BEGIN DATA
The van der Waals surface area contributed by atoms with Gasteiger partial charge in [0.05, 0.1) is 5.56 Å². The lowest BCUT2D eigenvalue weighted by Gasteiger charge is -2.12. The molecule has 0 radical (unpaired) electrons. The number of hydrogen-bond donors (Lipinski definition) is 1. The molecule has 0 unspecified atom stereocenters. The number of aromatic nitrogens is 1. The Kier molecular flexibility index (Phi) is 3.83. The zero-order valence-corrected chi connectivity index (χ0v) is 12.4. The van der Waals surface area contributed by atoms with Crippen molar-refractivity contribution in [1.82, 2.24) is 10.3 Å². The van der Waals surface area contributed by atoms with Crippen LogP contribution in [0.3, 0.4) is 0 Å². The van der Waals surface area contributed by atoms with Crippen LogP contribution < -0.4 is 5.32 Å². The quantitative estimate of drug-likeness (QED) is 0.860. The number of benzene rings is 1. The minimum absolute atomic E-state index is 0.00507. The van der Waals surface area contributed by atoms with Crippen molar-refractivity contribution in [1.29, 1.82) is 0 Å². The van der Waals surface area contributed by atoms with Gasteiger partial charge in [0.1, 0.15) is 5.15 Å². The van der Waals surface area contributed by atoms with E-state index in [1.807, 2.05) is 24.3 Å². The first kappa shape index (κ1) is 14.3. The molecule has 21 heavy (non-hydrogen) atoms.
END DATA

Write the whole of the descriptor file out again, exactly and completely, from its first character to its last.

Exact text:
The van der Waals surface area contributed by atoms with Gasteiger partial charge in [0.05, 0.1) is 5.56 Å². The lowest BCUT2D eigenvalue weighted by Gasteiger charge is -2.12. The molecule has 0 radical (unpaired) electrons. The number of hydrogen-bond donors (Lipinski definition) is 1. The molecule has 0 unspecified atom stereocenters. The number of aromatic nitrogens is 1. The Kier molecular flexibility index (Phi) is 3.83. The zero-order valence-corrected chi connectivity index (χ0v) is 12.4. The van der Waals surface area contributed by atoms with Crippen molar-refractivity contribution in [1.82, 2.24) is 10.3 Å². The van der Waals surface area contributed by atoms with Crippen LogP contribution in [0.3, 0.4) is 0 Å². The van der Waals surface area contributed by atoms with Crippen LogP contribution < -0.4 is 5.32 Å². The quantitative estimate of drug-likeness (QED) is 0.860. The number of benzene rings is 1. The minimum absolute atomic E-state index is 0.00507. The van der Waals surface area contributed by atoms with Crippen molar-refractivity contribution in [1.29, 1.82) is 0 Å². The van der Waals surface area contributed by atoms with Gasteiger partial charge in [0.1, 0.15) is 5.15 Å². The van der Waals surface area contributed by atoms with E-state index in [1.807, 2.05) is 24.3 Å². The first kappa shape index (κ1) is 14.3. The molecule has 21 heavy (non-hydrogen) atoms.